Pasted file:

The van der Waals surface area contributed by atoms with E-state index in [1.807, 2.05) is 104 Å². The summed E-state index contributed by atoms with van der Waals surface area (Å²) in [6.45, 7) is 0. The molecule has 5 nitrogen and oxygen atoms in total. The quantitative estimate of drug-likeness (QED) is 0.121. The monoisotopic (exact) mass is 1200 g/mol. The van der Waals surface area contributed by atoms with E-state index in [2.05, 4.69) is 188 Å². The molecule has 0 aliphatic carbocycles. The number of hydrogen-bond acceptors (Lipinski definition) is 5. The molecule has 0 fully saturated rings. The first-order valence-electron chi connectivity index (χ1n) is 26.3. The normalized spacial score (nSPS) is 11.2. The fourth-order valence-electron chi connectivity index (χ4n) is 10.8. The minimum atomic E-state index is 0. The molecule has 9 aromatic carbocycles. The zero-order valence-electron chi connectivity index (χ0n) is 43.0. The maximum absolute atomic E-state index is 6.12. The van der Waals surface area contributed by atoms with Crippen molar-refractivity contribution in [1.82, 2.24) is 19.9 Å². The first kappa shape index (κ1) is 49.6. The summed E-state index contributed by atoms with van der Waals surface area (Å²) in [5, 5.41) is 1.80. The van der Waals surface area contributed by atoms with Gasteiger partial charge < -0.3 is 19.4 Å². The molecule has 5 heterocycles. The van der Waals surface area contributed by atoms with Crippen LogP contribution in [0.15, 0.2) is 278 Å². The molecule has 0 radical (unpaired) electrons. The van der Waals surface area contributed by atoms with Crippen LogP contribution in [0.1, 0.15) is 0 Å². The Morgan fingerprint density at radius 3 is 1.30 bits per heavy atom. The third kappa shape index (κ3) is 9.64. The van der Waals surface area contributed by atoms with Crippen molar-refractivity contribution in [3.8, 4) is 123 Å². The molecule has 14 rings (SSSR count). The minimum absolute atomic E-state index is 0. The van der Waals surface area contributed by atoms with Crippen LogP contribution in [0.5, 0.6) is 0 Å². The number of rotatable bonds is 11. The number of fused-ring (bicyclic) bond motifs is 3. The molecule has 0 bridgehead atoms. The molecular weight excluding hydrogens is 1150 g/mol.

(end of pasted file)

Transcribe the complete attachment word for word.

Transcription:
The van der Waals surface area contributed by atoms with E-state index in [1.807, 2.05) is 104 Å². The summed E-state index contributed by atoms with van der Waals surface area (Å²) in [6.45, 7) is 0. The molecule has 5 nitrogen and oxygen atoms in total. The quantitative estimate of drug-likeness (QED) is 0.121. The monoisotopic (exact) mass is 1200 g/mol. The van der Waals surface area contributed by atoms with E-state index in [2.05, 4.69) is 188 Å². The molecule has 0 aliphatic carbocycles. The number of hydrogen-bond acceptors (Lipinski definition) is 5. The molecule has 0 fully saturated rings. The first-order valence-electron chi connectivity index (χ1n) is 26.3. The normalized spacial score (nSPS) is 11.2. The fourth-order valence-electron chi connectivity index (χ4n) is 10.8. The minimum atomic E-state index is 0. The molecule has 9 aromatic carbocycles. The zero-order valence-electron chi connectivity index (χ0n) is 43.0. The maximum absolute atomic E-state index is 6.12. The van der Waals surface area contributed by atoms with Crippen molar-refractivity contribution in [1.82, 2.24) is 19.9 Å². The first kappa shape index (κ1) is 49.6. The summed E-state index contributed by atoms with van der Waals surface area (Å²) in [5, 5.41) is 1.80. The van der Waals surface area contributed by atoms with Gasteiger partial charge < -0.3 is 19.4 Å². The molecule has 5 heterocycles. The van der Waals surface area contributed by atoms with Crippen LogP contribution in [0.15, 0.2) is 278 Å². The molecule has 0 radical (unpaired) electrons. The van der Waals surface area contributed by atoms with Crippen LogP contribution in [0.1, 0.15) is 0 Å². The Morgan fingerprint density at radius 3 is 1.30 bits per heavy atom. The third kappa shape index (κ3) is 9.64. The van der Waals surface area contributed by atoms with Crippen molar-refractivity contribution in [3.8, 4) is 123 Å². The molecule has 14 rings (SSSR count). The minimum absolute atomic E-state index is 0. The van der Waals surface area contributed by atoms with Crippen LogP contribution in [0.5, 0.6) is 0 Å². The number of rotatable bonds is 11. The number of fused-ring (bicyclic) bond motifs is 3. The molecule has 0 bridgehead atoms. The molecular weight excluding hydrogens is 1150 g/mol.